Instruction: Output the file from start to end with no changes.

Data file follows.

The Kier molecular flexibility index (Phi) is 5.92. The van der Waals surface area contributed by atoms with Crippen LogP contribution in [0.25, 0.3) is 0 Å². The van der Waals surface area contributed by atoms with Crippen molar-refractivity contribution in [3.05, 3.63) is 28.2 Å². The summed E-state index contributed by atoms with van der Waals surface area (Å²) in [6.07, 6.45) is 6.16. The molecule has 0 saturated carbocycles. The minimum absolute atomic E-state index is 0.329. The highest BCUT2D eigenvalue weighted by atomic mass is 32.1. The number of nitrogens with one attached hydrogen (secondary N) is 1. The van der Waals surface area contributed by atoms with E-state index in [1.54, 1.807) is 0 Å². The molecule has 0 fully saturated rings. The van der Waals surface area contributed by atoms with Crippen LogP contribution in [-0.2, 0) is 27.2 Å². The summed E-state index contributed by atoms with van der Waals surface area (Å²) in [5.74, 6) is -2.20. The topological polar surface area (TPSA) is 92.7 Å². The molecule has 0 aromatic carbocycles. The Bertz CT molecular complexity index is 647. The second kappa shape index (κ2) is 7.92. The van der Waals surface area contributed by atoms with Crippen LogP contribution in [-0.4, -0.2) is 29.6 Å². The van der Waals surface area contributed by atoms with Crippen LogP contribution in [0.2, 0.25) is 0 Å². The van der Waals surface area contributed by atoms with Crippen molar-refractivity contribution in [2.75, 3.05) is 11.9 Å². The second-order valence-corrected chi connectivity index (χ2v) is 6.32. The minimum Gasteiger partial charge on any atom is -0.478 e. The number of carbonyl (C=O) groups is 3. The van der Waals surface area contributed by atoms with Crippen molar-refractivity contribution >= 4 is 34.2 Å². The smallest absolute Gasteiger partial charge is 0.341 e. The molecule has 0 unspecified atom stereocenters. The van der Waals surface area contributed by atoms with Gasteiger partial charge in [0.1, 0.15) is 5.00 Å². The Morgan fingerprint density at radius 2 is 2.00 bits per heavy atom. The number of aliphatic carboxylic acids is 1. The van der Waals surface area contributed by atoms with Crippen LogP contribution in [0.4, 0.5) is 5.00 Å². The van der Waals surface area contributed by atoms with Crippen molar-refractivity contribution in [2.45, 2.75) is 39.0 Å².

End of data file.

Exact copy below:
The Kier molecular flexibility index (Phi) is 5.92. The van der Waals surface area contributed by atoms with Crippen LogP contribution in [0.25, 0.3) is 0 Å². The van der Waals surface area contributed by atoms with Crippen molar-refractivity contribution in [3.05, 3.63) is 28.2 Å². The summed E-state index contributed by atoms with van der Waals surface area (Å²) in [6.07, 6.45) is 6.16. The molecule has 0 saturated carbocycles. The minimum absolute atomic E-state index is 0.329. The highest BCUT2D eigenvalue weighted by atomic mass is 32.1. The number of nitrogens with one attached hydrogen (secondary N) is 1. The van der Waals surface area contributed by atoms with E-state index in [1.54, 1.807) is 0 Å². The molecule has 0 fully saturated rings. The van der Waals surface area contributed by atoms with Crippen LogP contribution in [-0.2, 0) is 27.2 Å². The summed E-state index contributed by atoms with van der Waals surface area (Å²) in [5.74, 6) is -2.20. The topological polar surface area (TPSA) is 92.7 Å². The molecule has 0 aromatic carbocycles. The Bertz CT molecular complexity index is 647. The second kappa shape index (κ2) is 7.92. The van der Waals surface area contributed by atoms with Crippen LogP contribution in [-0.4, -0.2) is 29.6 Å². The van der Waals surface area contributed by atoms with Crippen LogP contribution in [0.2, 0.25) is 0 Å². The van der Waals surface area contributed by atoms with Crippen molar-refractivity contribution in [2.75, 3.05) is 11.9 Å². The second-order valence-corrected chi connectivity index (χ2v) is 6.32. The minimum Gasteiger partial charge on any atom is -0.478 e. The number of carbonyl (C=O) groups is 3. The van der Waals surface area contributed by atoms with Crippen molar-refractivity contribution >= 4 is 34.2 Å². The smallest absolute Gasteiger partial charge is 0.341 e. The molecule has 0 unspecified atom stereocenters. The van der Waals surface area contributed by atoms with Gasteiger partial charge in [0.1, 0.15) is 5.00 Å². The Morgan fingerprint density at radius 2 is 2.00 bits per heavy atom. The number of aliphatic carboxylic acids is 1. The van der Waals surface area contributed by atoms with Crippen LogP contribution in [0.4, 0.5) is 5.00 Å². The van der Waals surface area contributed by atoms with Crippen molar-refractivity contribution in [2.45, 2.75) is 39.0 Å².